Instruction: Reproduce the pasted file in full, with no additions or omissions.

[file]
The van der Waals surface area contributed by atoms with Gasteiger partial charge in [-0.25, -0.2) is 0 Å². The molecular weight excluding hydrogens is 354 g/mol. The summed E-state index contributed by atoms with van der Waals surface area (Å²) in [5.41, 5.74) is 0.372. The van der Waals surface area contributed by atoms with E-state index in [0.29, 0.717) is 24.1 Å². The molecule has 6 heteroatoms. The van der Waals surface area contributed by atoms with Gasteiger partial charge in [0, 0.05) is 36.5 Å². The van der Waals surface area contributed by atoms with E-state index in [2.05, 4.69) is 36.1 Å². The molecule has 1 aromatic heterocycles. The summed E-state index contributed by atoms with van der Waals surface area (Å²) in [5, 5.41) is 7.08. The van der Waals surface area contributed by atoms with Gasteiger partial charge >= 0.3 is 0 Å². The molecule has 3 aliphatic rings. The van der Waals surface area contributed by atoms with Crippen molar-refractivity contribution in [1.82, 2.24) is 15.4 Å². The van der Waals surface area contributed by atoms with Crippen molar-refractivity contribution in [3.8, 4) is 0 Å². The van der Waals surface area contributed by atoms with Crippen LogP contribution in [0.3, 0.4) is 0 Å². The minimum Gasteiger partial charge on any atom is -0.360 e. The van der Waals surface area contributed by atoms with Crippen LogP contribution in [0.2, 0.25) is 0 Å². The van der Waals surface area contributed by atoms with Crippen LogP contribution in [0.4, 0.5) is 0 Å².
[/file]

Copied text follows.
The van der Waals surface area contributed by atoms with Gasteiger partial charge in [-0.25, -0.2) is 0 Å². The molecular weight excluding hydrogens is 354 g/mol. The summed E-state index contributed by atoms with van der Waals surface area (Å²) in [5.41, 5.74) is 0.372. The van der Waals surface area contributed by atoms with E-state index in [0.29, 0.717) is 24.1 Å². The molecule has 6 heteroatoms. The van der Waals surface area contributed by atoms with Gasteiger partial charge in [0, 0.05) is 36.5 Å². The van der Waals surface area contributed by atoms with E-state index in [2.05, 4.69) is 36.1 Å². The molecule has 1 aromatic heterocycles. The summed E-state index contributed by atoms with van der Waals surface area (Å²) in [5, 5.41) is 7.08. The van der Waals surface area contributed by atoms with Gasteiger partial charge >= 0.3 is 0 Å². The molecule has 3 aliphatic rings. The van der Waals surface area contributed by atoms with Crippen molar-refractivity contribution in [1.82, 2.24) is 15.4 Å². The van der Waals surface area contributed by atoms with Crippen molar-refractivity contribution in [3.8, 4) is 0 Å². The van der Waals surface area contributed by atoms with Crippen LogP contribution in [0.3, 0.4) is 0 Å². The minimum Gasteiger partial charge on any atom is -0.360 e. The van der Waals surface area contributed by atoms with Crippen LogP contribution in [0.2, 0.25) is 0 Å². The van der Waals surface area contributed by atoms with Crippen LogP contribution in [0.4, 0.5) is 0 Å².